Earth & Conservation

Trump Is Likely to Pull Out of Paris Climate Deal, Adviser Says

Trump's former EPA adviser believes he will pull out of the Paris deal. The president's views on climate change have also sparked tensions with the British royal family ahead of his first UK visit.

President Trump is likely to pull out of the Paris Climate Deal, according to his former adviser on the Environmental Protection Agency, Myron Ebell.

The action could come by executive order in a matter of days, reported the Independent, which would be his sixth since officially becoming president.

The Paris Climate Deal pledged to bring all nations together for the first time with the shared goal of combating climate change and adapting to its effects, and to assist developing countries in doing the same. So far 197 countries have signed on, including the United States.

While at a briefing in London, Ebell said Trump was intent on undoing Obama's policies that call for restrictions on greenhouse gases.

"I expect Donald Trump to be very assiduous in keeping his promises, despite all of the flack he is going to get from his opponents," Ebell said at the briefing. "He could do it by executive order tomorrow, or he could wait and do it as part of a larger package. There are multiple ways and I have no idea of the timing."

Ebell's comments come at a time when Trump is embroiled in ongoing tensions with the Prince of Whales regarding climate change. The president is scheduled to meet with Prince Charles when he visits Britain in June, but Trump's team is concerned that their contradicting views on the environment will make for an awkward encounter.

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The president's representatives have told UK officials that Charles should not push him on climate issues, reported the The Times of London, warning that Trump may "erupt" in response. The White House is said to have suggested that Prince William and Prince Harry meet with Trump instead.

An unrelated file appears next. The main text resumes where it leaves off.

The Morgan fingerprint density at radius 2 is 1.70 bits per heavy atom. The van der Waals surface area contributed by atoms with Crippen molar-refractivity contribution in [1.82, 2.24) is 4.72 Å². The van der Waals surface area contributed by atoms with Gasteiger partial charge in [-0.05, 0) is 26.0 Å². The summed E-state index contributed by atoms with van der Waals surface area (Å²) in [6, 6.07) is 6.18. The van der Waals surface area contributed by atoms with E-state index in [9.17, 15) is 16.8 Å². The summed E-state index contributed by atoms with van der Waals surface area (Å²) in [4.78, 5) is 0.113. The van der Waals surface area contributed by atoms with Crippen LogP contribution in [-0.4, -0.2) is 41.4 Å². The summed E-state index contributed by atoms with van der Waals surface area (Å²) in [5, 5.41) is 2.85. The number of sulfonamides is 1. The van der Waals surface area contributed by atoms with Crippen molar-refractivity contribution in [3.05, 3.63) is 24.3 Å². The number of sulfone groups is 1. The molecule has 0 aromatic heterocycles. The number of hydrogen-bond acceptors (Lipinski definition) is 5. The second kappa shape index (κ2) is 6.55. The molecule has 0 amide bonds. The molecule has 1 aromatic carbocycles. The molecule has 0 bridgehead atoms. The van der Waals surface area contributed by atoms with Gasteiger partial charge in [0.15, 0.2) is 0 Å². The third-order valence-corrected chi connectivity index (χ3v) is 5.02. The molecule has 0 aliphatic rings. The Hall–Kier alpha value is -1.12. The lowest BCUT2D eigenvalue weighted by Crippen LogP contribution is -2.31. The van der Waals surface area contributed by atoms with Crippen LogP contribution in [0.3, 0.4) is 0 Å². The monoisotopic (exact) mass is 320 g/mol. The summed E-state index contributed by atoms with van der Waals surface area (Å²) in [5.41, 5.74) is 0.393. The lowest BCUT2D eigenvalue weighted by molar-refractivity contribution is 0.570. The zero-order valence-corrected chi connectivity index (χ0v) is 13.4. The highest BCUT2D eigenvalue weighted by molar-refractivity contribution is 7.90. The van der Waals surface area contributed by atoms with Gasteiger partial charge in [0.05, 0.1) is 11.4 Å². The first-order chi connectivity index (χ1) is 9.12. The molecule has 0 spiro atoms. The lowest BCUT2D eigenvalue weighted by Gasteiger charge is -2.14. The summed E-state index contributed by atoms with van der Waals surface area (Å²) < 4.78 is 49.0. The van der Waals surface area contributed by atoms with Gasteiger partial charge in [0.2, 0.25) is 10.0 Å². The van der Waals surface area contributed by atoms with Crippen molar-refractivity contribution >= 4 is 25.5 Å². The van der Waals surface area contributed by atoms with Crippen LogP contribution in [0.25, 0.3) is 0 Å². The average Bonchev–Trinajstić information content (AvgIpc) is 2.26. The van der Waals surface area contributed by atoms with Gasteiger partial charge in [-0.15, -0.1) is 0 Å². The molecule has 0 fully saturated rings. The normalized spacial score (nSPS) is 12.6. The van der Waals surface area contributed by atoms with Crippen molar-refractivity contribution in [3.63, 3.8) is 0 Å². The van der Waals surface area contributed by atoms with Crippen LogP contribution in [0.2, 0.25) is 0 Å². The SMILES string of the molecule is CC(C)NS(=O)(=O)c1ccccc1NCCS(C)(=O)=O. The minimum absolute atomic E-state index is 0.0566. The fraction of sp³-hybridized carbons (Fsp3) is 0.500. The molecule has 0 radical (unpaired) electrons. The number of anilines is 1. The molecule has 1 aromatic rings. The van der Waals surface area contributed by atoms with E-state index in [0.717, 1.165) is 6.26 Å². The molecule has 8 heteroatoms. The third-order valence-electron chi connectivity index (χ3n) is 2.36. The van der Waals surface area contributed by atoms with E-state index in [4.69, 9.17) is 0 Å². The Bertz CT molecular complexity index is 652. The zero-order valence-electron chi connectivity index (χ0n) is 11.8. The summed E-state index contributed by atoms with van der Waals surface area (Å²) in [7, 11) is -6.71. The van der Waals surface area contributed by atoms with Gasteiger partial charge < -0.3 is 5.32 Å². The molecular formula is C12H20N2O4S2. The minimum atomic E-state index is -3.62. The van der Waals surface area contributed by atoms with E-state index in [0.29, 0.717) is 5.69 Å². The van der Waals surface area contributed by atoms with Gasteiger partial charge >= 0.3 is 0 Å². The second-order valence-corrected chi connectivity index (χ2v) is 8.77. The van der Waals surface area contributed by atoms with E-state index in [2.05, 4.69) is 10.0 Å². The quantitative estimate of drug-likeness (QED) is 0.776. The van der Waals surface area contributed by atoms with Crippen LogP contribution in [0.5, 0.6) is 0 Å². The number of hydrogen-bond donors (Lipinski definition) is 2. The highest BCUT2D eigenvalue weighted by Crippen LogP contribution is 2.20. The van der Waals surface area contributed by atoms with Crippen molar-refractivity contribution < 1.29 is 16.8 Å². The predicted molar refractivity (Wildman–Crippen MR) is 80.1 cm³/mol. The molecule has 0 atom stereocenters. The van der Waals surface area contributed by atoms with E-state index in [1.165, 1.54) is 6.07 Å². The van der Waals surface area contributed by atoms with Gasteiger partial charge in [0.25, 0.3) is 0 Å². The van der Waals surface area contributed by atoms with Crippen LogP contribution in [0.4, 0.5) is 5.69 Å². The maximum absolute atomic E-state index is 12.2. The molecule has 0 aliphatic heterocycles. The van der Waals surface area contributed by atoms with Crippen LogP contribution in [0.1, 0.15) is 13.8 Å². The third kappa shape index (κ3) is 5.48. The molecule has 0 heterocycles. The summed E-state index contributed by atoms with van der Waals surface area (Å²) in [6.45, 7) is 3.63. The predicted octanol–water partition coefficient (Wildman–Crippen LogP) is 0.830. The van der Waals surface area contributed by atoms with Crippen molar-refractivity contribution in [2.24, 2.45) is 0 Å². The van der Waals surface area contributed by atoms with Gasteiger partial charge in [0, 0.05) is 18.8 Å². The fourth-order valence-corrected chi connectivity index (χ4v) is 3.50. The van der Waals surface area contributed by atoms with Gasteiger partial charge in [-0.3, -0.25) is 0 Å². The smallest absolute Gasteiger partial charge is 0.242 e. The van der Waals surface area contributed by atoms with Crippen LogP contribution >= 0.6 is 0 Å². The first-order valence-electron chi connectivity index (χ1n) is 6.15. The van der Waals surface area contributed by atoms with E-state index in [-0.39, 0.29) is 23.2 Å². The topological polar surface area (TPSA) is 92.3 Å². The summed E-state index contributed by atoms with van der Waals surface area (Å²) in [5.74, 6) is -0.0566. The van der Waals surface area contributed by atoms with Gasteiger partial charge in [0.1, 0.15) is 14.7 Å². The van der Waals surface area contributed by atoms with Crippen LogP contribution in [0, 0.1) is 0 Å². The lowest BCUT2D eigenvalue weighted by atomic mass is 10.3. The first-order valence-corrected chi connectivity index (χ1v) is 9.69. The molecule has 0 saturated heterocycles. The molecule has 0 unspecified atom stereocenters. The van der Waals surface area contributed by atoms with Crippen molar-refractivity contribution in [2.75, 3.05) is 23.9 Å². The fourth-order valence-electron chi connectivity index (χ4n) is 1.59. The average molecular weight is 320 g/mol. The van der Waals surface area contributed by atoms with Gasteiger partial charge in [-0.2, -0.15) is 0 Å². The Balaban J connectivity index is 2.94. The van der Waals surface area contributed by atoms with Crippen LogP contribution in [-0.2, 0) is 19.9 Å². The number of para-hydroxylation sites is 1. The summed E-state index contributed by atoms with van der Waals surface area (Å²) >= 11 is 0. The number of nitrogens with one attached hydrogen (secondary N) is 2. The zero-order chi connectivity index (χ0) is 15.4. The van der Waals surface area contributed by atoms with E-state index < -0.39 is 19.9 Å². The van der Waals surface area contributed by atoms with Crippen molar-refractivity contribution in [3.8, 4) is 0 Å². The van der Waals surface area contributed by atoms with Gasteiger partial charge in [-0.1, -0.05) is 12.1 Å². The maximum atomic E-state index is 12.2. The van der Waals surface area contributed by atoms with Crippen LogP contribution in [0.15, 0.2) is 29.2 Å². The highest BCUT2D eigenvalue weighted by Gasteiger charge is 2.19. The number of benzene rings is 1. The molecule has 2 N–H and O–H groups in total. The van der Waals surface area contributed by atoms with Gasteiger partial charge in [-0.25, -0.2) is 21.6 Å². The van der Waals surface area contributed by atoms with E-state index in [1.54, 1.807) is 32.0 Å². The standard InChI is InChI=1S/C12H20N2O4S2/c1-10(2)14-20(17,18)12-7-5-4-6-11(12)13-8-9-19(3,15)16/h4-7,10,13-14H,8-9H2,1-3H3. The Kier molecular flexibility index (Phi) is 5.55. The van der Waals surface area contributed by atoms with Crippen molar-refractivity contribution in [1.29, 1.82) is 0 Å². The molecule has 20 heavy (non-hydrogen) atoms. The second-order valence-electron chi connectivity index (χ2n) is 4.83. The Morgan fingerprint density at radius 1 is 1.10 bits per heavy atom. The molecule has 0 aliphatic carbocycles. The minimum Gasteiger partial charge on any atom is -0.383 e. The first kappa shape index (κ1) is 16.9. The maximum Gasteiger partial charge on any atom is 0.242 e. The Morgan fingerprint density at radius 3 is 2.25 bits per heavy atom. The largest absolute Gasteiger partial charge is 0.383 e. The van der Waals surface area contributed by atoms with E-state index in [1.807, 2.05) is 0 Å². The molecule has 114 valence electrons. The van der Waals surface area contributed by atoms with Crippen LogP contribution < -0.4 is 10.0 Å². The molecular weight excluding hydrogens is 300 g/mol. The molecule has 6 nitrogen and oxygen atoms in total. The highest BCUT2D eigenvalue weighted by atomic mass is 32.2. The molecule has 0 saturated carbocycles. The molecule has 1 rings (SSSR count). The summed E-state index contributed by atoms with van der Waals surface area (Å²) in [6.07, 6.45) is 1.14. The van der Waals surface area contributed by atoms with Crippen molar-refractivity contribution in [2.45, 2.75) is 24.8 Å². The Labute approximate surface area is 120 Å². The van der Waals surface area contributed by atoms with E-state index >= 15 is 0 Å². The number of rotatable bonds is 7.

Prince Charles has been a champion of environmental protection for more than 40 years, launching various sustainability projects, such as the Prince's Rainforest Project and the International Sustainability Unit.

In contrast, Trump has called climate change a "hoax" invented by the Chinese in order to damage the American manufacturing industry.

During his recent Senate hearing, Trump's new secretary of state, former ExxonMobil CEO Rex Tillerson, acknowledged that climate change does exist and acknowledged the benefits of remaining in the Paris deal.

"I think it's 190 countries have signed on," Tillerson said of the pact. "We're better served by being at that table than by leaving that table."

But according to Ebell, any effort made by Tillerson to keep the United States in the deal will be pointless.

"His mandate is pretty clear," Ebell said of Trump, who secured the presidency in the Electoral College after losing the popular vote to Hillary Clinton by nearly three million votes, "and he knows who he got it from. If Rex Tillerson disagrees with the president, who is going to win that debate?"

Since leaving Trump's transition team, Ebell has gone back to his role at the Competitive Enterprise Institute, an anti-regulation group who has received money from ExxonMobil in the past. "The environmental movement is, in my view, the greatest threat to freedom and prosperity in the modern world," Ebell also stated in London.

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Trump officials are primarily concerned with heavy media scrutiny if the success of his initial meeting with the Royal Family is thwarted by Prince Charles.

"Their paranoia of the media means that anything that goes slightly off-pitch will be hammered back home as him not getting a good reception from the future king of England and thousands of people protesting on the streets," a senior government source told The Times.

That said, it would be "a major breach of protocol" for Trump to try and exclude Charles from the meeting, a royal source told The Times. "We are very clear the prince will carry out his role in a state visit as always, and his views on climate change would not and should not affect his ability to do that."

The president's first UK visit is planned for June, but there's a chance it could be much later in the year. After UK Prime Minister Theresa May spoke to the Republican congressional leadership last week, Trump may be invited to speak at the Conservative Party conference in Manchester in October.

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